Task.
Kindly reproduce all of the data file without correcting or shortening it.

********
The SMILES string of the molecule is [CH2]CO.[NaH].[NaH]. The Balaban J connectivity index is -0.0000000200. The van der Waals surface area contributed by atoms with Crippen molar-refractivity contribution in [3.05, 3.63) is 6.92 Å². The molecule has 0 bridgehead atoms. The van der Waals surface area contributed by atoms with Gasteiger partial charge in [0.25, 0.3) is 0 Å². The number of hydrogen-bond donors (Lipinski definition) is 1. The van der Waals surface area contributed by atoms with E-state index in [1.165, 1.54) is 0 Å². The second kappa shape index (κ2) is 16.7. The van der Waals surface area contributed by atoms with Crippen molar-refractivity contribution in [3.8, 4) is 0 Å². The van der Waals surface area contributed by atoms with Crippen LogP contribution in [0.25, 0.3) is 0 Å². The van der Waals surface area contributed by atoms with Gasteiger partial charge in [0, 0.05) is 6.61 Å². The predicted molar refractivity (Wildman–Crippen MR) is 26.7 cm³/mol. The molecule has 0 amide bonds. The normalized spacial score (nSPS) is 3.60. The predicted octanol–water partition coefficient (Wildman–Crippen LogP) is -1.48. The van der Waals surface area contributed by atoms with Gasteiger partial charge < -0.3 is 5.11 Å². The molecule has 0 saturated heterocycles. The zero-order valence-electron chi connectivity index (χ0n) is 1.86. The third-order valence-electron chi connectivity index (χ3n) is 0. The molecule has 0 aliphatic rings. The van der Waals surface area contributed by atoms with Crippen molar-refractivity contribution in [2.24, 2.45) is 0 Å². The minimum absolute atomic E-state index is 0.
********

The SMILES string of the molecule is [CH2]CO.[NaH].[NaH]. The Balaban J connectivity index is -0.0000000200. The van der Waals surface area contributed by atoms with Crippen molar-refractivity contribution in [3.05, 3.63) is 6.92 Å². The molecule has 0 bridgehead atoms. The van der Waals surface area contributed by atoms with Gasteiger partial charge in [0.25, 0.3) is 0 Å². The number of hydrogen-bond donors (Lipinski definition) is 1. The van der Waals surface area contributed by atoms with E-state index in [1.165, 1.54) is 0 Å². The second kappa shape index (κ2) is 16.7. The van der Waals surface area contributed by atoms with Crippen molar-refractivity contribution in [3.8, 4) is 0 Å². The van der Waals surface area contributed by atoms with Crippen LogP contribution in [0.25, 0.3) is 0 Å². The van der Waals surface area contributed by atoms with Gasteiger partial charge in [0, 0.05) is 6.61 Å². The predicted molar refractivity (Wildman–Crippen MR) is 26.7 cm³/mol. The molecule has 0 amide bonds. The normalized spacial score (nSPS) is 3.60. The predicted octanol–water partition coefficient (Wildman–Crippen LogP) is -1.48. The van der Waals surface area contributed by atoms with Gasteiger partial charge < -0.3 is 5.11 Å². The molecule has 0 saturated heterocycles. The zero-order valence-electron chi connectivity index (χ0n) is 1.86. The third-order valence-electron chi connectivity index (χ3n) is 0. The molecule has 0 aliphatic rings. The van der Waals surface area contributed by atoms with Crippen molar-refractivity contribution in [2.24, 2.45) is 0 Å². The minimum absolute atomic E-state index is 0.